After the horrific suicide of Junior Seau, and on the heels of suspensions for New Orleans Saints players and coaches for injury bounties, and in the wake of lawsuits filed against the league by former Redskins heroes Art Monk and Mark Rypien, a debate rages on the future of professional football. Let's make one thing abundantly clear: Football will be fine.
Seau's suicide is very sad. By many accounts, he was a good man and he was certainly a hell of a football player. Statistics also show an increased suicide rate among former NFL players when compared to normal people in the workaday world. The comparison should end there.
Professional football players undoubtedly absorb a number of hits to the head, and preliminary data may link those head shots to depression, dementia, or other ailments inflicted upon the brain. If the data proves true, that is awful. But it still won't kill football.
It is important to remember that the vast majority of people who play football end up with no long-term physical impediments. For every Earl Campbell, there are 1,000 high school football jocks that look back at their time on the gridiron as the best days of their lives. Don't forget that.
Concussions and head trauma are nothing to take lightly. But we also need to consider what it means for NFL players, accustomed to stardom and all of the benefits that brings, to retire.
What happens for players when life goes from private jets, luxury hotels and adoring fans to flying coach, staying at a Marriott and little embrace from an uninterested public?
Riki Ellison played linebacker at USC and later in the NFL, just like Seau. In a heart-wrenching letter to the Los Angeles Times, he addressed as best he could what may have driven Seau to suicide. Concussions were clearly a part of it, he writes, but fading celebrity may have made an impact too.
"As I see it, his loss is the result of sustained concussions to the brain together with the inability to control depression that can easily follow after losing the stardom that comes with the achievement of extraordinary accomplishment and the kind of adrenaline one gets when competing at world-class levels," Ellison wrote.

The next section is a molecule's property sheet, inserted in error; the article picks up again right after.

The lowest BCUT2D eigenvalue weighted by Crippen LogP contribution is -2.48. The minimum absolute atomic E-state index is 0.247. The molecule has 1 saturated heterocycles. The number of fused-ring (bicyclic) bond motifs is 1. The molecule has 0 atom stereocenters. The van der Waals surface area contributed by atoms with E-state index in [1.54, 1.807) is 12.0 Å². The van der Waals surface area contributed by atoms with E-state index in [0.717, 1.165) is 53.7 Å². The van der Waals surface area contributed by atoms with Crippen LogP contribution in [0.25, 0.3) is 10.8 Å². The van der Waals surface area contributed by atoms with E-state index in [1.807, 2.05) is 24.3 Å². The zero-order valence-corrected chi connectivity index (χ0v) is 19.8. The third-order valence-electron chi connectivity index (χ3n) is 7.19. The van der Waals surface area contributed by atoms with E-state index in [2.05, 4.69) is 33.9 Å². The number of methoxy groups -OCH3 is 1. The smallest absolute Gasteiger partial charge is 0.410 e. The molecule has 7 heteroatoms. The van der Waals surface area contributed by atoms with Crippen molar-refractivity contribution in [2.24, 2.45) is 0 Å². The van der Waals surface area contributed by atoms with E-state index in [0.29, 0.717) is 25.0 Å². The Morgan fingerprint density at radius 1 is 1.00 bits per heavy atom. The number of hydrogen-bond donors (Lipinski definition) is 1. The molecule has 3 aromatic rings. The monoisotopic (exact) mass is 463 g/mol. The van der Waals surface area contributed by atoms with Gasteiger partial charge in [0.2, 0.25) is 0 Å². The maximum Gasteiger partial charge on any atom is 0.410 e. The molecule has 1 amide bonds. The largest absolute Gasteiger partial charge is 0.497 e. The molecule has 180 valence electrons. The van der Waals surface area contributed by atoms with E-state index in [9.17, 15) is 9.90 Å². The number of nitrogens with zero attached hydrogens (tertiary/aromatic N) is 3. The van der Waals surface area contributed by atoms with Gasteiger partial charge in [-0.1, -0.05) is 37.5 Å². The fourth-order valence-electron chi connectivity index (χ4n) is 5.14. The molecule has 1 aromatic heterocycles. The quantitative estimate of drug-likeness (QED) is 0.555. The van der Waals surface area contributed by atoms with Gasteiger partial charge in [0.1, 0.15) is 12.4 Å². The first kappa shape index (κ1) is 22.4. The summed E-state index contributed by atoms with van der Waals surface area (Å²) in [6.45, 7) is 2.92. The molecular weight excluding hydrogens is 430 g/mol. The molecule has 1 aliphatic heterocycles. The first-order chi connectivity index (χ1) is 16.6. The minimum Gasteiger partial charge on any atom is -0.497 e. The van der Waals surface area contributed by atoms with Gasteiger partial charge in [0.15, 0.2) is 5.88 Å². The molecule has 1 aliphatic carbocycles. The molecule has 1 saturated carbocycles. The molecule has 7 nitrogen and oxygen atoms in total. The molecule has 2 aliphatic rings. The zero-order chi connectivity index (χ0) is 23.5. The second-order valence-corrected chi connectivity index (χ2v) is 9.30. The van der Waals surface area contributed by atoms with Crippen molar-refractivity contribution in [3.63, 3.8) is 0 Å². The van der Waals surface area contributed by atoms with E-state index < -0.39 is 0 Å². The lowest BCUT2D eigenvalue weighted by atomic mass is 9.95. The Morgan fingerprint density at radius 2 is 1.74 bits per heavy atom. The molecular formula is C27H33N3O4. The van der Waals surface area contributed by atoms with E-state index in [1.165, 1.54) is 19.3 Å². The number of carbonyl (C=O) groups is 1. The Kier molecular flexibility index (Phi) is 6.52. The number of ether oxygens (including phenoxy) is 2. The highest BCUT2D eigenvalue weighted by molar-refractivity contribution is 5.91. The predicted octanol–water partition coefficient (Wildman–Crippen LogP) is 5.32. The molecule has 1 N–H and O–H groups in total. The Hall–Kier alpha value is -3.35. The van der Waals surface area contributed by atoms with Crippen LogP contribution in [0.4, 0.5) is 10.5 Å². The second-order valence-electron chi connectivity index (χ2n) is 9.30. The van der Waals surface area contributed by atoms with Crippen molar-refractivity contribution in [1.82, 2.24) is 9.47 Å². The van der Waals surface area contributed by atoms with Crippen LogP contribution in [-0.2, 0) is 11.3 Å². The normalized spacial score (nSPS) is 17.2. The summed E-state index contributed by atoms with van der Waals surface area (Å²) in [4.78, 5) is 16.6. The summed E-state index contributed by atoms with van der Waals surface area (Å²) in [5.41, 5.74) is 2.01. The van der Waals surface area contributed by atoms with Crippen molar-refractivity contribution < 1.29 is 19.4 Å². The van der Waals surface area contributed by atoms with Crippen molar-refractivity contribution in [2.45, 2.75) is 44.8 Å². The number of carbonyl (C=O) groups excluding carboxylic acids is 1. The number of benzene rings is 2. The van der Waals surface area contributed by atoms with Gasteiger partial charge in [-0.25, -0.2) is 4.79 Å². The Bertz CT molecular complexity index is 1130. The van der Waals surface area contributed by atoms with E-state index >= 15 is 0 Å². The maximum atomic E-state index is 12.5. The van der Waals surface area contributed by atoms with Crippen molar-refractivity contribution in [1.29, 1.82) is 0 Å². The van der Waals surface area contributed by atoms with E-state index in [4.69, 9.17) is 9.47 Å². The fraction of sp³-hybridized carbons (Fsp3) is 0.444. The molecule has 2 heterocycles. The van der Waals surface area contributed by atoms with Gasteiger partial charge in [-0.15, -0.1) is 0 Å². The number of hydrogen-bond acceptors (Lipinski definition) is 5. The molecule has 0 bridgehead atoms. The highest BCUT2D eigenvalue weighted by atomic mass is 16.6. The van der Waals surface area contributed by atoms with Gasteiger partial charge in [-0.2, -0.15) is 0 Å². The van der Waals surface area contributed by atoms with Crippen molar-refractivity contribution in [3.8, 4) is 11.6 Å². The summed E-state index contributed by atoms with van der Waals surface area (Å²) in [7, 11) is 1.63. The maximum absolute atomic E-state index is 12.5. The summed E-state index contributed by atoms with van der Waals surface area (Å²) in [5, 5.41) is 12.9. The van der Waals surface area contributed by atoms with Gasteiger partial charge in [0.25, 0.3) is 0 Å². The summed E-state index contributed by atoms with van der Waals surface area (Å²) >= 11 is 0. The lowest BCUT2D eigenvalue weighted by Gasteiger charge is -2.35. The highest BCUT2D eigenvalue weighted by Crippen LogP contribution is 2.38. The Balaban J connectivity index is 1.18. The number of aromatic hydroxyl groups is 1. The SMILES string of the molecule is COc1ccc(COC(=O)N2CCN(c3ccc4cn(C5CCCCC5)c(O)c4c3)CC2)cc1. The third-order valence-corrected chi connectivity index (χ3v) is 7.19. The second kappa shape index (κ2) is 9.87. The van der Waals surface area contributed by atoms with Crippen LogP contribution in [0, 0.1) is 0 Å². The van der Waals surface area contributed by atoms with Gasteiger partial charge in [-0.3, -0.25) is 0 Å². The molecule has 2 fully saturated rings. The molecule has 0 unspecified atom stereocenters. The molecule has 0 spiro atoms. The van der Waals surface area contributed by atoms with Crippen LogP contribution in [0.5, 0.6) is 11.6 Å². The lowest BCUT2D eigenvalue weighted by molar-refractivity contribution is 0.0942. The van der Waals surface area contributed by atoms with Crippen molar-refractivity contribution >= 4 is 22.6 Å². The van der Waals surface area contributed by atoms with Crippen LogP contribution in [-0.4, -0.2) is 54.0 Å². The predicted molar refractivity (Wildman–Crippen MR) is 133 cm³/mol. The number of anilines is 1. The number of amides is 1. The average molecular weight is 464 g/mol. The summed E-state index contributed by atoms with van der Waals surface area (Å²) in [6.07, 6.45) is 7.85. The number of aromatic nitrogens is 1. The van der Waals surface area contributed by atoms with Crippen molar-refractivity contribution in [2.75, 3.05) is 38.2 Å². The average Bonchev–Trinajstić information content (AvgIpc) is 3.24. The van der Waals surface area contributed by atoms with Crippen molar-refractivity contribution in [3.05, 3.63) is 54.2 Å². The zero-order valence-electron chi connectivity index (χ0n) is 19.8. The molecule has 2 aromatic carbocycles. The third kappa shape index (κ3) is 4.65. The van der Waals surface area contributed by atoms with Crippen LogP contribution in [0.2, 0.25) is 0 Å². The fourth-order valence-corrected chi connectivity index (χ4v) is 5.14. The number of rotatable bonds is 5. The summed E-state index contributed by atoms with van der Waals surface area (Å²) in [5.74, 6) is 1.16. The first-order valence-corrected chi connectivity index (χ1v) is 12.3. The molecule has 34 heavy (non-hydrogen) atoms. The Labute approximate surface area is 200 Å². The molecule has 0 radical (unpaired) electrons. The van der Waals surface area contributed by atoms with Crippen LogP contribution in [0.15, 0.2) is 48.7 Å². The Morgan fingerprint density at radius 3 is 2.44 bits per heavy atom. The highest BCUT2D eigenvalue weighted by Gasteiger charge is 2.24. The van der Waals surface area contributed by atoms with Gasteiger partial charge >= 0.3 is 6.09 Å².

The NFL needs to do more for retired players. That is certain. The NFL Players Association should do the same. But no matter what happens, players will still play, and fans will still watch.
Certainly, a growing segment of the population - particularly college-educated, two-parent households with young children - will make a grand gesture of forbidding their sons to play football. Like most grand gestures, this will have little impact.
News flash: Those kids don't grow up to play football anyway.
A quick look across the NFL landscape reveals players from inner-cities, rural areas, small towns and everywhere in between.
It also reveals, in some cases, children from poor backgrounds who see football as a way to achieve for their family and kids from football-playing families with such a love for the game that little could stop them from strapping on a helmet and shoulder pads.
Will the game change? Yes. Do violent hits targeting the head need to be cut out of football? Yes. Should equipment manufacturers tweak helmets so they can no longer be used as a weapon? Absolutely.
But let us dismiss the naysayers who predict football's demise.
Risks are inherent in any sport, some more than others. In Europe, a similar crowd questioned the effect of heading the ball in soccer, without any equipment shielding the head from contact. The same discussion goes on in the U.S. You know what? People are going to keep playing soccer too.
Players, coaches, and certainly the folks making money in the NFL league offices need to address head trauma in football, and they need to make changes. But within the confines of the game.
Football is a beloved institution in this country. It's not going anywhere. And if it does, it will be because of ticket prices, ugly fan behavior and a growing disparity within the labor force that will resent the riches of pro athletes.
The white noise suggesting the extinction of football comes from a crowd of apologists, a group that because of the sad stories of a few, wants to eliminate the fun, the tradition, the institution, for many.
If a have a son, and he wants to play, I will encourage him to play football.